LINGUIST List 4.809

Sun 10 Oct 1993

Sum: Teaching survey course on the world's languages

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  1. Karen S. Chung, Survey of the World's Languages

Message 1: Survey of the World's Languages

Date: Sun, 10 Oct 93 11:21:45 CSSurvey of the World's Languages
From: Karen S. Chung <karchungccms.ntu.edu.tw>
Subject: Survey of the World's Languages


Dear LINGUIST netters:
 The following summarizes the messages I received from the six people
who responded to my inquiry regarding references and ideas for teaching a
survey course on the world's languages.
 Some respondents said they offer an overview of all the world's
language families; some, particularly if it is only a one semester course, try
to cover only a few families more thoroughly, then just touch on the others.
One introduces a different language every 1-2 weeks, and covers a total of
about 12 in the course.
 In addition to introducing the linguistic structures of the various
languages, some also give background information on writing systems and culture;
some even teach a little of several languages in the course. Course titles
range from 'Introduction to the Study of Language' to 'Immigrant Languages'
(this one can fulfill a non-Indo-European language requirement for Ph.D.
students, and tends to attract ESL people). One respondent is proposing a
survey of East European languages.
 The course tends to be oriented mainly toward linguistics majors, since
there is usually an Intro to Linguistics prerequisite. Some teach it every other
year or so, and have an average of 8-20 students in the course. All seem to
make an active effort at preventing the course from becoming too technical and
dry; one mentioned that the course tends to bog down about the middle of the
semester.
 The standard approach seems to be family-by-family, but some respondents
noted that language typology has emerged as a major theme; one suggested using
typology as a basis for organizing the course.
 I am pleased with the references suggested (there are of course many
more for individual languages), but was a little disappointed at not hearing
from more people regarding their feelings about the position of such a course
in a university linguistics curriculum. One respondent said he felt some of his
colleagues were 'suspicious' of the course, perhpas because it lacks a
 tradition. He also mentioned that it is a difficult course to teach.
 My personal feeling is that a world language survey is a solid back-
ground course that should be included in any linguistics program. It can help
give students an idea of both the possibilities of human language and the actual
situation of language use in the world, while also offering a macro view of
language to put their linguistic studies in better perspective, regardless of
the students' area of specialization. I'd be interested in hearing from
anybody who either agrees or disagrees, or has other feelings on this.

 Suggested references:
(1) Comrie, Bernard. 1990. The world's major languages. New York and Oxford:
Oxford University Press. Technical; for linguists.
(Miner, Pensalfini)
(2) Grimes, Barbara A., ed. 1992. Ethnologue: languages of the world (12th ed.).
Dallas: Summer Institute of Linguistics. An index is published to Ethnologue
as a separate companion volume. Listings and information on genetic classifica-
tion, geographical distribution, number of speakers, etc. of 6,528 of the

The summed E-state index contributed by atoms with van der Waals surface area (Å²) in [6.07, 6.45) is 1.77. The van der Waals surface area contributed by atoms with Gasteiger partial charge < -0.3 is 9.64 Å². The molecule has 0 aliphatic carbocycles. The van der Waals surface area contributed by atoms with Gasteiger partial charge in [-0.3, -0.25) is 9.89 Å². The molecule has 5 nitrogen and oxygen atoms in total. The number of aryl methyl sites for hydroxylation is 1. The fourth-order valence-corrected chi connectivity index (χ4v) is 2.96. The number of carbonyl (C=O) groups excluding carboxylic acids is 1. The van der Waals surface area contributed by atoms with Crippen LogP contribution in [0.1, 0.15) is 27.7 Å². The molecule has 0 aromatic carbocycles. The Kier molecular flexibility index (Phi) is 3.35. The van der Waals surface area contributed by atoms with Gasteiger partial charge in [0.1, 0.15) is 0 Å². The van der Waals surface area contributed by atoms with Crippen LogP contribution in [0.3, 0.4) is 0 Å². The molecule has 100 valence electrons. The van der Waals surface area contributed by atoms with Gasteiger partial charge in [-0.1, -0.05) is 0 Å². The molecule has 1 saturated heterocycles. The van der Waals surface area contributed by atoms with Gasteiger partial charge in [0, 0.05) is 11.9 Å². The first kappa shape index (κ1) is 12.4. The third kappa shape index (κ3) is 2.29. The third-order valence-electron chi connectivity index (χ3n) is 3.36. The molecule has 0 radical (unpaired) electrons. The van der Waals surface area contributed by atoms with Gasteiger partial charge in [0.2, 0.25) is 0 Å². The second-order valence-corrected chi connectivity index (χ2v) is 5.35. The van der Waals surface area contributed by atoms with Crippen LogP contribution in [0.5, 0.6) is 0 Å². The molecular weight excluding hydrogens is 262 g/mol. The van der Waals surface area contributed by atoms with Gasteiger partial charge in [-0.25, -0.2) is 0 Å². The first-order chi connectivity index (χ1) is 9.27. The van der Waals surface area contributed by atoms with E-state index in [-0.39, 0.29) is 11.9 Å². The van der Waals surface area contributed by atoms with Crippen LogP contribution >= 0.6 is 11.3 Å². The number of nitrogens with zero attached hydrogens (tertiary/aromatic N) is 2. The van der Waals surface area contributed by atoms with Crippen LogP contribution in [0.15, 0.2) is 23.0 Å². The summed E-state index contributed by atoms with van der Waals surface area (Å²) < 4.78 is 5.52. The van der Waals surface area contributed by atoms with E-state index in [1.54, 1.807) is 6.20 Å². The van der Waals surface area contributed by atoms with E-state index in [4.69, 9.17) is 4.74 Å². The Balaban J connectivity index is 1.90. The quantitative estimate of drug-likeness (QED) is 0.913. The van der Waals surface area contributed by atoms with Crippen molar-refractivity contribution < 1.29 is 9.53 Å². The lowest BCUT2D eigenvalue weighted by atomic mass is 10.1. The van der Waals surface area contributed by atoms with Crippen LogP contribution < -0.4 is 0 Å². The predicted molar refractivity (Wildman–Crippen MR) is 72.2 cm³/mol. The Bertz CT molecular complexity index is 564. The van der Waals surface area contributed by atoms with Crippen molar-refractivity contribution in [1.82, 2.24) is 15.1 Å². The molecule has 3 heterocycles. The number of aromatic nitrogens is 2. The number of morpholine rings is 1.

world's languages. Particularly good for identifying obscure languages.
(3) Katzner, Kenneth. 1977. The languages of the world. London and New York:
Routledge and Kegal Paul. Paper. Written specimens of many languages, minimal
information about each, short sketch of Indo-European, country-by-country
language survey. (Miner)
(4) Ruhlen, Merritt. 1987; 1991. A guide to the world's languages. Volume 1:
classification. London: Edward Arnold. Paper. Family-by-family account.
'Unorthodox' position on language relationships, but useful. (Miner)
(5) Shopen, Timothy, ed. 1979. (a) Languages and their speakers. Offers sketches
of selected languages, including Jacaltec, Maninka, Malagasy, Guugu, Yimidhirr,
and Japanese. (b) Languages and their status. Includes sketches of Mohawk, Hua
(Papuan), Russian, Cape York Creole, Swahili, and Chinese. Philadelphia:
University of Pennsylvania Press. Paper.

 Also, the Cambridge Linguistic Surveys, Cambridge University Press
(Pensalfini). Already published: (1) Dixon, R.M.W. The languages of Australia
(out of print). (2) Comrie, Bernard. The languages of the Soviet Union (out of
print). (3) Suarez, Jorge. The Mesoamerican Indian languages. (4) Foley, William
A. The Papuan languages of New Guinea. (5) Holm, John A. Pidgins and creoles,
vol. I: Theory and structure; vol. II: Reference survey. (6) Shibatani, M. The
languages of Japan. (7) Norman, Jerry. Chinese. (8) Masica, C.P. The Indo-
Aryan languages.

 The following is a Russian language reference billed as a survey of all
known languages of the world:
Iartseva, V.N., ed. 1982. Iazyki i dialekty mira. Moscow: Nauka. (Feldstein)

 References on written languages:
(1) Coulmas, Florian. 1989. The writing systems of the world. Oxford: Basil
Blackwell. Paper. (Miner)
(2) Nakanishi, Akira. 1980. Writing systems of the world: alphabets,
 syllabairies
, pictograms. Tokyo: Charles E. Tuttle. Paper. (English version of: Sekai no
moji. 1975. Kyoto) (Miner)

 Many thanks to:
 Ronald F. Feldstein <FELDSTEIucs.indiana.edu>
 Jim Holbrook <jholbroocscns.com>
 Alan Huffman <AAHNYCUNYVM.Bitnet>
 Ken Miner <MINERUKANVAX.Bitnet>
 Zev bar-Lev <zbarlevzeus.sdsu.edu>
 Rob Pensalfini <rjpensalMIT.EDU>

 Karen Steffen Chung
 National Taiwan University
 karchungccms.ntu.edu.tw
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